Understanding Canada’s Middle East Policy in a Tumultuous 2020

Understanding Canada’s Middle East Policy in a Tumultuous 2020

The new year began with two major crises in the Middle East, both of which have impacted Canadian policy and interests. First, the assassination of Iranian General Qassem Soleimani by the US in Iraq precipitating the downing of Ukraine Airlines flight PS752 in Iran, with 57 Canadians and 29 permanent residents aboard. Second, the Trump Administration announced a steeply one-sided ‘Deal of the Century’ for the Israel-Palestine conflict that effectively aborts the goal of a two-state solution, long a Canadian priority.


This is not unfamiliar territory for Canada. Many of Canada’s recent foreign policy crises centre on the Middle East, such as major diplomatic disputes with Gulf states in 1979, 2010 and 2018. Within Canada bitter arguments regarding Israel-Palestine are commonplace and Canada’s decision not to support the US-led invasion of Iraq in 2003 was deeply contested, too. 

So, this begs a question, “What is Canada’s foreign policy toward the Middle East?” Though no such policy is clearly defined, in order to understand it, we can refer to two former Prime Ministers who have had an outsized influence determining two approaches Canada takes to the region: Lester B Pearson and Stephen Harper.

Canada is Deeply Engaged with the Middle East

The Middle East matters to Canada. It has deep demographic and cultural ties to the region. As an example, the victims of downed flight PS752 were part of a community of at least 210,000 Canadians of Iranian origin. There are approximately one million Canadians of Arab origin, while Kurdish, Turkish, Israeli (inter alia) communities are vital parts of Canadian society.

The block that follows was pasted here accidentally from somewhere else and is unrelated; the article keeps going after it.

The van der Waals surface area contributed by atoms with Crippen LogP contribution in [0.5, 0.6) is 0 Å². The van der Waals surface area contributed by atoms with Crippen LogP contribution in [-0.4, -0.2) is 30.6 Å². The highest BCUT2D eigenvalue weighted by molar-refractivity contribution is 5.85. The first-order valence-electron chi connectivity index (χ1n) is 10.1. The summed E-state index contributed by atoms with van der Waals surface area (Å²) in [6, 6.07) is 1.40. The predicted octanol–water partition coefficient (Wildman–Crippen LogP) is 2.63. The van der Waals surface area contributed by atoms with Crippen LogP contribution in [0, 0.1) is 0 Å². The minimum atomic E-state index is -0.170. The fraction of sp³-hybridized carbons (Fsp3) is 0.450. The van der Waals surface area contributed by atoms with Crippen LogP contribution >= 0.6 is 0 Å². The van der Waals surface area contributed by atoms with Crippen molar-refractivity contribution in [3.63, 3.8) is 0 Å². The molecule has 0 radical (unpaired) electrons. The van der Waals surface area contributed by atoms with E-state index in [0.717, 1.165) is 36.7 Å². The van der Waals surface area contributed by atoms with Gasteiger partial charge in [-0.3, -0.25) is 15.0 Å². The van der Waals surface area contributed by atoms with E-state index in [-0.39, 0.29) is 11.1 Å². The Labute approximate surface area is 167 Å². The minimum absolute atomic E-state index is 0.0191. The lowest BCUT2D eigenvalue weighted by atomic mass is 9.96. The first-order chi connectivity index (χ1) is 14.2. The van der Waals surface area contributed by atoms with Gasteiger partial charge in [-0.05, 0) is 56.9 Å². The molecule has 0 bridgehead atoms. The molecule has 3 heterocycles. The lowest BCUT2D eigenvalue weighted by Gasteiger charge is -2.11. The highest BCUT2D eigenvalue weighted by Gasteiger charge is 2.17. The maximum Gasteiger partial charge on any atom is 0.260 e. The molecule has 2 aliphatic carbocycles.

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Canada provides significant support to the US in the region. Although Canada chose to stay out of the 2003 invasion of Iraq, it spent $1.3 billion on state-building and security development there from 2004 to 2018. Canada was also directly involved in the UN-authorised, US-led military confrontation with Iraq in the First Gulf War in 1990-91.

Canada has at times been very engaged as a political actor in the US-led Oslo Peace Process. This included acting as a shepherd to the most sensitive political discussions, as well as facilitating backchannel talks when official ones broke down. Canada is also a major donor to a Palestinian development model designed to support peace-building and provide security for Israel, spending at least $CAD 1 billion from 1996/97 to 2016/17. (Figure compiled by the author using Canada’s statistical reports on Official Development Assistance.)  

Canada has contributed to the US campaign against ISIS, allocating $3.5 billion to programming in Iraq, Syria, Lebanon and Jordan for 2016 to 2021. Since 2001 Canada has also shaped its national security agenda based on a perception of threats from Muslim and Middle East extremists.

A Pearsonian Foreign Policy Approach

Historically, Canada played a leading role in the establishment of Israel. Supreme Court Justice Ivan C. Rand and then Under-Secretary of State for External Affairs Lester B Pearson facilitated the partition of Mandatory Palestine and creation of Israel in 1947 and 1948. Canada would from 1950-69 be the third-largest donor to the United Nations Refugee and Works Agency (UNRWA) supporting Palestinian refugees from the land upon which Israel was established.

During the 1956 Suez Crisis, as Liberal Secretary of State for External Affairs, Pearson would help establish the world’s first large-scale UN peacekeeping force, UNEF I, to de-escalate tensions after a joint British, French and Israeli invasion of Egypt. The invasion threatened global stability and deeply angered the US, jeopardising the special alliance between Canada’s closest allies the UK and US.